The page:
TODAY |

Kiwi company introduces new way to monitor concussions at grassroots level

Concussion numbers in grassroots rugby and league are growing year on year in New Zealand but unlike professional teams, local clubs don't have the same resources for around-the-clock testing and medical care.

Your playlist will load after this ad

The eye-box is designed to help prevent long-term concussions and only takes three minutes to get results. Source: 1 NEWS

However, one Kiwi company is changing the way clubs can help monitor the long-term effects of concussion with a new tool that takes just three minutes to deliver results.

Between 2010 and 2019, the number of ACC claims for concussion in rugby increased by 60 per cent, which former NRL player David Bhana said can be partly attributed to the approach to them at grassroots level.

“There’s a massive difference in attitude towards concussions in local football,” Bhana said.

“It’s more like, I’ll be right.”

Another issue though is monitoring concussions when they happen.

At club level, when a player suffers a head knock, they undergo a Scat-5 test which includes a series of questions like the date and where the concussed person is.

Some say the test is too repetitive and many already know what is going to be asked so other solutions are needed.

“There is a need for accurate and timely diagnosis of concussion head injury,” Dr Bryan Chong told 1 NEWS.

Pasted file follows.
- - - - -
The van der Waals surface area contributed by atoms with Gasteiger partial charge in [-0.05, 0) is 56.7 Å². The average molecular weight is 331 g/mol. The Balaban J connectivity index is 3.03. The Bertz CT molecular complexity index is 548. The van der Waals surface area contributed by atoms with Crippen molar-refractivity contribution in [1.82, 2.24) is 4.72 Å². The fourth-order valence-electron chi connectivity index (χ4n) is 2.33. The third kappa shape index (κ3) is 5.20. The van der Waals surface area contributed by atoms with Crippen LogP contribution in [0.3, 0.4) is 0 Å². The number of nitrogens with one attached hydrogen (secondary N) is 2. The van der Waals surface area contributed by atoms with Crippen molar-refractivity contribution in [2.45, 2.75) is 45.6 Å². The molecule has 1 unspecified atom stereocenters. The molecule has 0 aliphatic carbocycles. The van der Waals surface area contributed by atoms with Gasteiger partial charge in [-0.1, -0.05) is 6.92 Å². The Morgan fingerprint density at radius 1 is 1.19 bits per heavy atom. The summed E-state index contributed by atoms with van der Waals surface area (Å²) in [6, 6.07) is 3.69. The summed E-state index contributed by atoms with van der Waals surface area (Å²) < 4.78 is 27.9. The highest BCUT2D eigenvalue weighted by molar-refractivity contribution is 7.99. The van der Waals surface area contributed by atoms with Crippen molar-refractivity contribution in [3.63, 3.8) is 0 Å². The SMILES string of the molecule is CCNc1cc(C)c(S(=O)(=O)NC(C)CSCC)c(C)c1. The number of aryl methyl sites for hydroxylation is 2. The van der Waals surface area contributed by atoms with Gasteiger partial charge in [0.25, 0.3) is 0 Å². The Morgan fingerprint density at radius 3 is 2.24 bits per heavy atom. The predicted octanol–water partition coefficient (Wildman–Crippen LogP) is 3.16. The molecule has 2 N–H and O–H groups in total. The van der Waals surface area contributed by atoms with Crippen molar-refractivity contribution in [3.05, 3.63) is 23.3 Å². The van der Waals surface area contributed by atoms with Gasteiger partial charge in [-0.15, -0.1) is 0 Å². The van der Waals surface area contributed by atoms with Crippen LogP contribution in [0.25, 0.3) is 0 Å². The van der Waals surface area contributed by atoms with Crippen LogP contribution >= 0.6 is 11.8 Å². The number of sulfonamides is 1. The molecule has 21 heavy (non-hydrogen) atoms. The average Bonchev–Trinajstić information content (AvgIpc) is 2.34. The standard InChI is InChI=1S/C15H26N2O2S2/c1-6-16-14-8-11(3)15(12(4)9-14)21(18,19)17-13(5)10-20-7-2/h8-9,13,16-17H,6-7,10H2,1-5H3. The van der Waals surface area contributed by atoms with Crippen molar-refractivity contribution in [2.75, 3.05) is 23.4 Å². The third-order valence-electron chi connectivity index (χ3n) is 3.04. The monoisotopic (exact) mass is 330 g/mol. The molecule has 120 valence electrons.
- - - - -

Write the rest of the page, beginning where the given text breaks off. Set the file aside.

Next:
The ones leading the way in that department are Northcote Rugby League Club, who are investing in a first-of-its-kind eye box by Kiwi company TBI Diagnostics.

The box is designed to help prevent long-term concussions and only takes three minutes with those under a concussion cloud asked to simply follow a moving picture for the duration to determine a baseline of their injury.

“The best solution we have is an educated guess so I guess we are trying to take away any guess work,” Vasco Kovacevic from TBI Diagnostics said.

After the test, the machine stores the data so the next time an athlete suffers a knock, they can monitor how serious it is.

“We previously would put a blanket on someone, saying 30 day suspension or six day suspension, but now we can now actually shorten some of them or sadly, in most cases, prolong them.”

Sad news for some but a great result for grassroots sport.